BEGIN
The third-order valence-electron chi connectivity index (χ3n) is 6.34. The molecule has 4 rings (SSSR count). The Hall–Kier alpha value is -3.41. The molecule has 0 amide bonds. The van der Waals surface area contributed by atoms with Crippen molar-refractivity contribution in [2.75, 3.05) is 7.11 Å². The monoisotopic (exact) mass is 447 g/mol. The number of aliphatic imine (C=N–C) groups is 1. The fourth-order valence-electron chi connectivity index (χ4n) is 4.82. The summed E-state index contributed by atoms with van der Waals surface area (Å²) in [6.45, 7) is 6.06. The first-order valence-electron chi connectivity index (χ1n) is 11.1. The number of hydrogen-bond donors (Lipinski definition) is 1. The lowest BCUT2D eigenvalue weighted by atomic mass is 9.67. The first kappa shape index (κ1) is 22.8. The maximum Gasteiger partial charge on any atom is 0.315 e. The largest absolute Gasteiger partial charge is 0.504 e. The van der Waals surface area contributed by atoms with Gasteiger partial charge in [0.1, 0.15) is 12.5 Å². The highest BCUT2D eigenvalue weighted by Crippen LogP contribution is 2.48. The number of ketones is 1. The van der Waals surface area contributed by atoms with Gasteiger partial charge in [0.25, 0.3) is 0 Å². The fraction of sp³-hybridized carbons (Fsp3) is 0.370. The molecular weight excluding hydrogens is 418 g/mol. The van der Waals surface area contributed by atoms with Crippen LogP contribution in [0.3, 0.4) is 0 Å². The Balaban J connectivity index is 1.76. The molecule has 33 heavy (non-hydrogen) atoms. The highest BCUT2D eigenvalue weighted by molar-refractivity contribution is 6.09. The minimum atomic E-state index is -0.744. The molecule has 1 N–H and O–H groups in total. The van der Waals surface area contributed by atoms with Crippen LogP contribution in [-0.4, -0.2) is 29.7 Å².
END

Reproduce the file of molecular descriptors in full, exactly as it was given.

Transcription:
The third-order valence-electron chi connectivity index (χ3n) is 6.34. The molecule has 4 rings (SSSR count). The Hall–Kier alpha value is -3.41. The molecule has 0 amide bonds. The van der Waals surface area contributed by atoms with Crippen molar-refractivity contribution in [2.75, 3.05) is 7.11 Å². The monoisotopic (exact) mass is 447 g/mol. The number of aliphatic imine (C=N–C) groups is 1. The fourth-order valence-electron chi connectivity index (χ4n) is 4.82. The summed E-state index contributed by atoms with van der Waals surface area (Å²) in [6.45, 7) is 6.06. The first-order valence-electron chi connectivity index (χ1n) is 11.1. The number of hydrogen-bond donors (Lipinski definition) is 1. The lowest BCUT2D eigenvalue weighted by atomic mass is 9.67. The first kappa shape index (κ1) is 22.8. The maximum Gasteiger partial charge on any atom is 0.315 e. The largest absolute Gasteiger partial charge is 0.504 e. The van der Waals surface area contributed by atoms with Gasteiger partial charge in [0.1, 0.15) is 12.5 Å². The highest BCUT2D eigenvalue weighted by Crippen LogP contribution is 2.48. The number of ketones is 1. The van der Waals surface area contributed by atoms with Gasteiger partial charge in [0.25, 0.3) is 0 Å². The fraction of sp³-hybridized carbons (Fsp3) is 0.370. The molecular weight excluding hydrogens is 418 g/mol. The van der Waals surface area contributed by atoms with Crippen LogP contribution in [0.3, 0.4) is 0 Å². The Balaban J connectivity index is 1.76. The molecule has 33 heavy (non-hydrogen) atoms. The highest BCUT2D eigenvalue weighted by molar-refractivity contribution is 6.09. The minimum atomic E-state index is -0.744. The molecule has 1 N–H and O–H groups in total. The van der Waals surface area contributed by atoms with Crippen LogP contribution in [-0.4, -0.2) is 29.7 Å².